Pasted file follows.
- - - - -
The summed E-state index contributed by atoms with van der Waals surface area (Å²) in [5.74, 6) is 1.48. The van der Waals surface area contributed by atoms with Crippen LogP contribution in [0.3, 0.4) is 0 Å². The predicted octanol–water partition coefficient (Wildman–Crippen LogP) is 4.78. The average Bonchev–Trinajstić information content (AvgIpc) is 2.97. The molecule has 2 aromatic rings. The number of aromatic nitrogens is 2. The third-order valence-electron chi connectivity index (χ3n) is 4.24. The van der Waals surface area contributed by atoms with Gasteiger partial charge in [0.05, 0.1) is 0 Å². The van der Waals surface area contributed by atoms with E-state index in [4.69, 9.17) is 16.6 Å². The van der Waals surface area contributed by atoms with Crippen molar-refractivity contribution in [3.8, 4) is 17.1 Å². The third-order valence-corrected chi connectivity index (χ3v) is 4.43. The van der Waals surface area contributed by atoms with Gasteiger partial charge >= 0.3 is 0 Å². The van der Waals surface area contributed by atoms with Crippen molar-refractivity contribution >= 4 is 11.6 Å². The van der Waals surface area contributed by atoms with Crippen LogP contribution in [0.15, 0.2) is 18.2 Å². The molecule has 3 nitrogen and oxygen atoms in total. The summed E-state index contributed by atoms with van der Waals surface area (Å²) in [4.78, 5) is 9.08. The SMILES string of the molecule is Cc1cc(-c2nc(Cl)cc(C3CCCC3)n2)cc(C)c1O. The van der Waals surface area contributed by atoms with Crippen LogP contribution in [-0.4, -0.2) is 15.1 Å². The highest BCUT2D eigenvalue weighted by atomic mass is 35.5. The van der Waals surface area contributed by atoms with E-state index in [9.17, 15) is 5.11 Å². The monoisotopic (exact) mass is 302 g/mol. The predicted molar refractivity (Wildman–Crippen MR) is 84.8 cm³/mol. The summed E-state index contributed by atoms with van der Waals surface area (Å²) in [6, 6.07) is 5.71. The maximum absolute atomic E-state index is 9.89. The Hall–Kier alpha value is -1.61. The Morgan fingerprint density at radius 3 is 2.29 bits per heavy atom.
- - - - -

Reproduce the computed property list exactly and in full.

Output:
The summed E-state index contributed by atoms with van der Waals surface area (Å²) in [5.74, 6) is 1.48. The van der Waals surface area contributed by atoms with Crippen LogP contribution in [0.3, 0.4) is 0 Å². The predicted octanol–water partition coefficient (Wildman–Crippen LogP) is 4.78. The average Bonchev–Trinajstić information content (AvgIpc) is 2.97. The molecule has 2 aromatic rings. The number of aromatic nitrogens is 2. The third-order valence-electron chi connectivity index (χ3n) is 4.24. The van der Waals surface area contributed by atoms with Gasteiger partial charge in [0.05, 0.1) is 0 Å². The van der Waals surface area contributed by atoms with E-state index in [4.69, 9.17) is 16.6 Å². The van der Waals surface area contributed by atoms with Crippen molar-refractivity contribution in [3.8, 4) is 17.1 Å². The third-order valence-corrected chi connectivity index (χ3v) is 4.43. The van der Waals surface area contributed by atoms with Gasteiger partial charge >= 0.3 is 0 Å². The van der Waals surface area contributed by atoms with Crippen molar-refractivity contribution >= 4 is 11.6 Å². The van der Waals surface area contributed by atoms with Crippen LogP contribution in [0.15, 0.2) is 18.2 Å². The molecule has 3 nitrogen and oxygen atoms in total. The summed E-state index contributed by atoms with van der Waals surface area (Å²) in [4.78, 5) is 9.08. The SMILES string of the molecule is Cc1cc(-c2nc(Cl)cc(C3CCCC3)n2)cc(C)c1O. The van der Waals surface area contributed by atoms with Crippen LogP contribution in [-0.4, -0.2) is 15.1 Å². The highest BCUT2D eigenvalue weighted by atomic mass is 35.5. The van der Waals surface area contributed by atoms with E-state index in [9.17, 15) is 5.11 Å². The monoisotopic (exact) mass is 302 g/mol. The predicted molar refractivity (Wildman–Crippen MR) is 84.8 cm³/mol. The summed E-state index contributed by atoms with van der Waals surface area (Å²) in [6, 6.07) is 5.71. The maximum absolute atomic E-state index is 9.89. The Hall–Kier alpha value is -1.61. The Morgan fingerprint density at radius 3 is 2.29 bits per heavy atom.